Synopsis:

A humanistic and metaphorical journey, Susuriwka – willow bridge is a homage to land and spirit. It is a dance work that explores inter-connection, sacredness, loss and revitalization. In post-environmental disaster, a couple and community attempts to pull together their fractured lives and homeland. In this crisis, a grief too strong separates the couple and only in death can they re-connect, bridging the cosmos on a willow bridge. Susuriwka – willow bridge aims to remind us to awaken spirit in everyday life – even in the face of hardship and environmental catastrophe.

“Susuriwka” meaning “willow bridge” in the Ainu language, symbolizes the interconnecting bridges between man and woman, real and spirit world, countries and Indigenous peoples. Beautiful in its simplicity, sinuous bodies transform the stage, calling on the spirit of land, animals and ancestors.

The score features OKI’s Ainu rhythms, Tonkori and singing group Marewrew, mixed with the indigenous roots style of Canadian musicians: Juno-award winning Derek Miller, Faron Johns and cellist Cris Derksen. Dance interpreters bring to life the music and Smith’s earth-bound, athletic, choreographic language. Inspiration for the work emanates from nature’s patterning, such as curvilinear floral designs, what the Ainu referred to as “turn gracefully” and the willow tree, as well as, traditional Ainu and First Nations dance.

Background:

In 2009, KDT was invited to perform in Japan as a part of the Yokohama Arts Foundation’s, “Dances of the Earth”. While in Japan, Artistic Director Smith engaged in cultural exchange and research with Ainu youth through dance/song workshops in Yokohama, visited Hokkaido the territory of the Ainu, and started to develop artistic vision for this collaborative work. In partnership with the Yokohama Arts Foundation (Yokohama Noh Theatre Department), the creation of a new dance work began with development of music in spring 2010 when Santee visited Ainu Dub musician, OKI, at his home in Hokkaido.

Collaboration continued throughout 2010 and in February 2011, artists gathered in Yokohama for a three-week residency that culminated in a 40-minute performance of Susuriwka – willow bridge at Landmark Hall as a part of the Tokyo Performing Arts Market in Yokohama, Japan. Setting cultural precedent in Japan, Susurikwa – willow bridge acknowledged contemporary Ainu artists and expression on the main stage.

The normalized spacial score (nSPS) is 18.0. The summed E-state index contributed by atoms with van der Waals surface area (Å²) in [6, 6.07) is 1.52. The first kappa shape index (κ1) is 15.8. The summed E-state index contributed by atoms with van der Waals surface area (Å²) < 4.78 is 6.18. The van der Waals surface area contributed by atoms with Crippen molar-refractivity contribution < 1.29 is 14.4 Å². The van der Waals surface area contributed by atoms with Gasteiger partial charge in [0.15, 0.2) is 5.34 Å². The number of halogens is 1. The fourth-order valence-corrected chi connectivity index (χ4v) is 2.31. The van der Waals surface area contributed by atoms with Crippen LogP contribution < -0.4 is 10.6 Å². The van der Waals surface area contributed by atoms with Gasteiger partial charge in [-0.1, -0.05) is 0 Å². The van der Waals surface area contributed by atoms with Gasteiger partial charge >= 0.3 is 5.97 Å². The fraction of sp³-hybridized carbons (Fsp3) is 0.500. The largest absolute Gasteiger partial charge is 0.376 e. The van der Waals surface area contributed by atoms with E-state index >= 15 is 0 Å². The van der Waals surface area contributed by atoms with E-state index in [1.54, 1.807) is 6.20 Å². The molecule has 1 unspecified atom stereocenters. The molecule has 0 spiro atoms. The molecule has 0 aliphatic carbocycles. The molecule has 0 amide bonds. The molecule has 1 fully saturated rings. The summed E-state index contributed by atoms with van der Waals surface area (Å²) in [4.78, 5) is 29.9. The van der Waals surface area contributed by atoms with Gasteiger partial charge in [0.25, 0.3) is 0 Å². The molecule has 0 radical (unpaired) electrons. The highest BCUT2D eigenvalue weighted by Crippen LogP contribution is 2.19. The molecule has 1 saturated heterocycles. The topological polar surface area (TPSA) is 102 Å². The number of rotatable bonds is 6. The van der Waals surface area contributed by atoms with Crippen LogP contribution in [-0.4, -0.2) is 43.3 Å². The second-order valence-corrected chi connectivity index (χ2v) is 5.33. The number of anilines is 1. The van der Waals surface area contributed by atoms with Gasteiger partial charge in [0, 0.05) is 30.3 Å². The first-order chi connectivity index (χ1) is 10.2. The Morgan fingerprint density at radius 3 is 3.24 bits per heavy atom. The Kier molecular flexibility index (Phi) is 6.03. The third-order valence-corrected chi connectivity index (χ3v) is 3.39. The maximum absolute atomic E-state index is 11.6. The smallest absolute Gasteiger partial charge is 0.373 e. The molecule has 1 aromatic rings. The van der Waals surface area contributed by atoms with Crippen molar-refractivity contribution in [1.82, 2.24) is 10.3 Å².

It was KDT and Yokohama Noh Theatre’s intention to continue to develop Susuriwka – willow bridge into a full-evening production to tour in 2011. Unfortunately, due to the devastating Japan earthquake, the project was postponed.

In 2012, the work was invited for a residency process as a part of Harbourfront Centre’s Planet IndigenUS Festival. OKI and Santee continued their collaboration in March at Jukasa Recording Studios on Six Nations of the Grand River focusing on the expansion of the musical score with local Iroquoian musicians. The North American premiere features additional and re-envisioned music and dance, new design elements: costuming, props and set pieces.

Credits

Co-production by

Yokohama Noh Theatre and Harbourfront Centre’s Planet IndigenUS Festival 2012

Artistic Director/Choreographer/Design/Interpreter: Santee Smith

Composer: OKI

Additional Composition: Cris Derksen, Derek Miller

Interpreters: Mami Hata, Emily Law, Ceinwen Gobert, Masashi Koyama, Robert Halley, and Yuichiro Inoue

Recorded Singers: Marewrew (Japan), George Buck, Faron Johns

Costume/Set Design: Mitsushi Yanaihara (Japan)

Additional Costume Design: Elaine Redding

Lighting Design: Akiyo Kushida (Japan) and Alaina Perttula

Original Design Assistants: Sayo Ogasawara (Japan), Shogo Yoshino (Japan)

Production Stage Manager: Jennifer Erin Lee

Assistant Stage Manager: Lindy Kinoshameg

Tree Design and consult: Duncan Morgan

Production Sponsors

Canada Council for the Arts, Ontario Arts Council, Toronto Arts Council, Woodland Cultural Centre, Harbourfront Centre, Planet IndigenUS, Yokohama Arts Foundation, Japan Arts Fund, Mitsubishi Estate, LTD.

 

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